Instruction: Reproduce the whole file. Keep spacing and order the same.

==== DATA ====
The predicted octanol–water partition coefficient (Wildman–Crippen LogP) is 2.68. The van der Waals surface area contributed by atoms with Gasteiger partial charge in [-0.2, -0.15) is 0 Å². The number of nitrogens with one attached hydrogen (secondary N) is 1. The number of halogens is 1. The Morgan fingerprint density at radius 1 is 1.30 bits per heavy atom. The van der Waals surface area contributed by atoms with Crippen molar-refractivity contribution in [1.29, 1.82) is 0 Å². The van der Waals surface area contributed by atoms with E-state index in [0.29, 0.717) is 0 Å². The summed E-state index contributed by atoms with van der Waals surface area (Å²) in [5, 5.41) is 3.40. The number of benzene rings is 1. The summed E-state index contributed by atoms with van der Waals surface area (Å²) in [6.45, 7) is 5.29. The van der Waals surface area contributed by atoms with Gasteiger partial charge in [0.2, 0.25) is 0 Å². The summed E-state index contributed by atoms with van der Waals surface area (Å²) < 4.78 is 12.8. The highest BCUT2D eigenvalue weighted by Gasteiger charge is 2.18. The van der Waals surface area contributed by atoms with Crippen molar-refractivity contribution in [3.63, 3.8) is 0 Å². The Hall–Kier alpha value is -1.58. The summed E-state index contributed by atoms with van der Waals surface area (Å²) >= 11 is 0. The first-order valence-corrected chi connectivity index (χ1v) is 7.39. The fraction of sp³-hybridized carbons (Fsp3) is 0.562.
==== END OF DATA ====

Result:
The predicted octanol–water partition coefficient (Wildman–Crippen LogP) is 2.68. The van der Waals surface area contributed by atoms with Gasteiger partial charge in [-0.2, -0.15) is 0 Å². The number of nitrogens with one attached hydrogen (secondary N) is 1. The number of halogens is 1. The Morgan fingerprint density at radius 1 is 1.30 bits per heavy atom. The van der Waals surface area contributed by atoms with Crippen molar-refractivity contribution in [1.29, 1.82) is 0 Å². The van der Waals surface area contributed by atoms with E-state index in [0.29, 0.717) is 0 Å². The summed E-state index contributed by atoms with van der Waals surface area (Å²) in [5, 5.41) is 3.40. The number of benzene rings is 1. The summed E-state index contributed by atoms with van der Waals surface area (Å²) in [6.45, 7) is 5.29. The van der Waals surface area contributed by atoms with Gasteiger partial charge in [0.2, 0.25) is 0 Å². The summed E-state index contributed by atoms with van der Waals surface area (Å²) < 4.78 is 12.8. The highest BCUT2D eigenvalue weighted by Gasteiger charge is 2.18. The van der Waals surface area contributed by atoms with Crippen molar-refractivity contribution in [3.63, 3.8) is 0 Å². The Hall–Kier alpha value is -1.58. The summed E-state index contributed by atoms with van der Waals surface area (Å²) >= 11 is 0. The first-order valence-corrected chi connectivity index (χ1v) is 7.39. The fraction of sp³-hybridized carbons (Fsp3) is 0.562.